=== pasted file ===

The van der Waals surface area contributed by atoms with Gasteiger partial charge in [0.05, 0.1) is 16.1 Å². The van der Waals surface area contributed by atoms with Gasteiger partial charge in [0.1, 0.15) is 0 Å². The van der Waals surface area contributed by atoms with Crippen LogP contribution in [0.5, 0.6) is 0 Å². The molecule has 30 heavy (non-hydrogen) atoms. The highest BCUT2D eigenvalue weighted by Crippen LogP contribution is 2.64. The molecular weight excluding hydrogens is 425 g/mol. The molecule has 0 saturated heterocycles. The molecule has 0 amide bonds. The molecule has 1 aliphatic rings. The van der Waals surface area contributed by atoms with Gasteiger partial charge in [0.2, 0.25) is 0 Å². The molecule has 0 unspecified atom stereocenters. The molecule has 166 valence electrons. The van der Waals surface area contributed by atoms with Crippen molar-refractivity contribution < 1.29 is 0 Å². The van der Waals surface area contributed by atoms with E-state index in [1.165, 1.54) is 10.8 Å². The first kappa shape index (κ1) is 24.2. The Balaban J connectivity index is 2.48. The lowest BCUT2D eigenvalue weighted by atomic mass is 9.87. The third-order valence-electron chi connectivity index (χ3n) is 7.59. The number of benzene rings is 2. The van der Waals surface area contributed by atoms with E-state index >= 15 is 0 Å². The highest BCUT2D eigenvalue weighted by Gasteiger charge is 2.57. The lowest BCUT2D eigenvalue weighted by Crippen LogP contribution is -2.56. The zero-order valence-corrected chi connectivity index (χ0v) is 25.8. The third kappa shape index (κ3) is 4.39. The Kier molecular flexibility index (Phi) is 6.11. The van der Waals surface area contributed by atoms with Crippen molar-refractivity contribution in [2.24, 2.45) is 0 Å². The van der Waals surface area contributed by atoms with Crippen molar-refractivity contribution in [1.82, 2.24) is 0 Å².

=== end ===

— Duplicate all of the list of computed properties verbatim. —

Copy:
The van der Waals surface area contributed by atoms with Gasteiger partial charge in [0.05, 0.1) is 16.1 Å². The van der Waals surface area contributed by atoms with Gasteiger partial charge in [0.1, 0.15) is 0 Å². The van der Waals surface area contributed by atoms with Crippen LogP contribution in [0.5, 0.6) is 0 Å². The molecule has 30 heavy (non-hydrogen) atoms. The highest BCUT2D eigenvalue weighted by Crippen LogP contribution is 2.64. The molecular weight excluding hydrogens is 425 g/mol. The molecule has 0 saturated heterocycles. The molecule has 0 amide bonds. The molecule has 1 aliphatic rings. The van der Waals surface area contributed by atoms with Gasteiger partial charge in [0.2, 0.25) is 0 Å². The molecule has 0 unspecified atom stereocenters. The molecule has 166 valence electrons. The van der Waals surface area contributed by atoms with Crippen molar-refractivity contribution < 1.29 is 0 Å². The van der Waals surface area contributed by atoms with E-state index in [1.165, 1.54) is 10.8 Å². The first kappa shape index (κ1) is 24.2. The Balaban J connectivity index is 2.48. The lowest BCUT2D eigenvalue weighted by atomic mass is 9.87. The third-order valence-electron chi connectivity index (χ3n) is 7.59. The number of benzene rings is 2. The van der Waals surface area contributed by atoms with E-state index >= 15 is 0 Å². The highest BCUT2D eigenvalue weighted by Gasteiger charge is 2.57. The lowest BCUT2D eigenvalue weighted by Crippen LogP contribution is -2.56. The zero-order valence-corrected chi connectivity index (χ0v) is 25.8. The third kappa shape index (κ3) is 4.39. The Kier molecular flexibility index (Phi) is 6.11. The van der Waals surface area contributed by atoms with Crippen molar-refractivity contribution in [2.24, 2.45) is 0 Å². The van der Waals surface area contributed by atoms with Crippen molar-refractivity contribution in [1.82, 2.24) is 0 Å².